More Buyers Looking for the ‘Green’

More Buyers Looking for the ‘Green’

WASHINGTON—The number of Realtors involved with buying or selling a property with green features has significantly increased in the past year, according to a study released on April 26 by the National Association of Realtors. The “2022 Realtors and Sustainability Report” surveyed NAR members nationwide regarding sustainability issues currently facing the real estate industry.

Half of agents and brokers surveyed said they helped a client buy or sell a property with green features during the past 12 months, a notable jump compared to 32% in 2021.

Nearly two out of three respondents—63%—said that energy efficiency promotion in listings was very or somewhat valuable. Over half of agents and brokers—51%—found that their clients were somewhat or very interested in sustainability and 35% reported that their multiple listing service features green data fields. Among those with green data fields in their MLS, the top ways they were used were to promote green features (35%), energy information (24%) and green certifications (13%).

“Sustainability continues to play a growing role in consumers’ purchasing decisions, and this is becoming even more prevalent in the real estate market,” said NAR President Leslie Rouda Smith, a Realtor from Plano, TX, and a broker associate at Dave Perry-Miller Real Estate in Dallas. “With the residential property market, in particular, home buyers have expressed increased interest in eco-friendly factors like solar panels and energy efficiency.”

Roughly three out of four Realtors—77%—said that properties with rooftop solar panels were available in their market. These numbers were highest in the West (89%) and Northeast (86%). Thirty-six percent said that homes with solar panels increased the perceived property value, compared to 30% that said they had no effect.

The report also noted rising anxiety among Realtors about the effect of climate change and extreme weather events on their businesses. More than one out of three respondents—34%—said they were very or somewhat concerned about the impact of extreme weather events on the housing market.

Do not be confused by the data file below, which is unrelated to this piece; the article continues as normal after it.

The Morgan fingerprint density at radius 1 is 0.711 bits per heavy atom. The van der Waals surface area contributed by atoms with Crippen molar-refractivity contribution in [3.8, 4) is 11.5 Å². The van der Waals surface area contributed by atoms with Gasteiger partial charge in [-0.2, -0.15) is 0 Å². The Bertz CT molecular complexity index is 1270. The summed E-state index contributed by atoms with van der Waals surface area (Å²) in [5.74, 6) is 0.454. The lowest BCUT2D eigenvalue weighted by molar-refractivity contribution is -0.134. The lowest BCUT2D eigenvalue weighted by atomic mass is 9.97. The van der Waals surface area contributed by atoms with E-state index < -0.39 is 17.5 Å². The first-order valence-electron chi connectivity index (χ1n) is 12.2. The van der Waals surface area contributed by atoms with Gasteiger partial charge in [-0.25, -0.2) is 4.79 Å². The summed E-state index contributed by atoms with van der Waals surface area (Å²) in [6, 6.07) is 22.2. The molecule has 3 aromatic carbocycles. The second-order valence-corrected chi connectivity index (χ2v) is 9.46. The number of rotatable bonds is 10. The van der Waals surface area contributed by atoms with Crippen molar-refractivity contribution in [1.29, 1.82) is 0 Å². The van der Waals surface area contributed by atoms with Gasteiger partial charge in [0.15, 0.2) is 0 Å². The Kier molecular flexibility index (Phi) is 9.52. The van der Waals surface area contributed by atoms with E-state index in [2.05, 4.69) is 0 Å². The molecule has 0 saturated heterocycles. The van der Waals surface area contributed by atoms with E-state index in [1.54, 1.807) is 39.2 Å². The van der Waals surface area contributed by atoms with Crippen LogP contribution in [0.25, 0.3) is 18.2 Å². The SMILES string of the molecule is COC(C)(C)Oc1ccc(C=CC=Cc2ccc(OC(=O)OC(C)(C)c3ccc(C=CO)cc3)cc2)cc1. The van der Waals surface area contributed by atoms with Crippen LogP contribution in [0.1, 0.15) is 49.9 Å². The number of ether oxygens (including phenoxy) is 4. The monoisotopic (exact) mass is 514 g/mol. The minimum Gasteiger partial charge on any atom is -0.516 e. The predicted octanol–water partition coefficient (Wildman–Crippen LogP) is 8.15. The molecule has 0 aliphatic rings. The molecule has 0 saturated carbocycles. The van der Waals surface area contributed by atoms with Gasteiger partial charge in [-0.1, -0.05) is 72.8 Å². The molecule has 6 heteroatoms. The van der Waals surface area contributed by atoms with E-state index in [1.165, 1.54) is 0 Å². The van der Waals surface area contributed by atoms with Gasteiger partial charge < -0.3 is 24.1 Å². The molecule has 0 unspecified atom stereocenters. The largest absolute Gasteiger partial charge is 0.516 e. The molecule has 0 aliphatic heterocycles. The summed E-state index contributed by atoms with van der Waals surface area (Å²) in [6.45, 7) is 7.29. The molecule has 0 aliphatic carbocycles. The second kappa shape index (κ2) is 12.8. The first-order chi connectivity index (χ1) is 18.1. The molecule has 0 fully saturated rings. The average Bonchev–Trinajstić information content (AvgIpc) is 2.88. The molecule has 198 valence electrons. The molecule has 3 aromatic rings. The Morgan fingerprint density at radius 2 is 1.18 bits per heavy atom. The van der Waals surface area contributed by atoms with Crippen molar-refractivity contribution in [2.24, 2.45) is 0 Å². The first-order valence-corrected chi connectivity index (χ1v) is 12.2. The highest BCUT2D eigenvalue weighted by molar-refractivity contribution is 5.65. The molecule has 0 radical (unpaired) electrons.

Jessica Lautz, NAR vice president of demographics and behavioral insights, said that the increased focus on sustainability in recent years is a win-win for all homeowners.

“More sustainable homes bring benefits to homeowners like cost savings from energy efficiency, health benefits from improved indoor air quality, and increased comfort and durability from material use and construction, and may also increase resale value,” Lautz said.

Among some of the other findings of the report included:

• The home features clients listed as very important to their agent or broker included windows, doors and siding, proximity to frequently visited places and a comfortable living space.

• Nineteen percent of respondents said that a high-performance home (defined as a systematic building science approach to home improvements that increase indoor comfort, health, operational efficiency and durability) had an increase of 1% to 5% of the dollar value offered compared to other similar homes.

• Eight percent of brokerage firms had experience working with residential building repurposing.

• Fifty percent of respondents said that in the past 12 months they had been directly involved with a property that had green features, either on the buyer or the seller side.

Sustainable neighborhood features that clients looked for included access to schools (74%), access to shopping (68%), parks and outdoor recreation (59%) and access to local food (39%).

To access the full report, go to:

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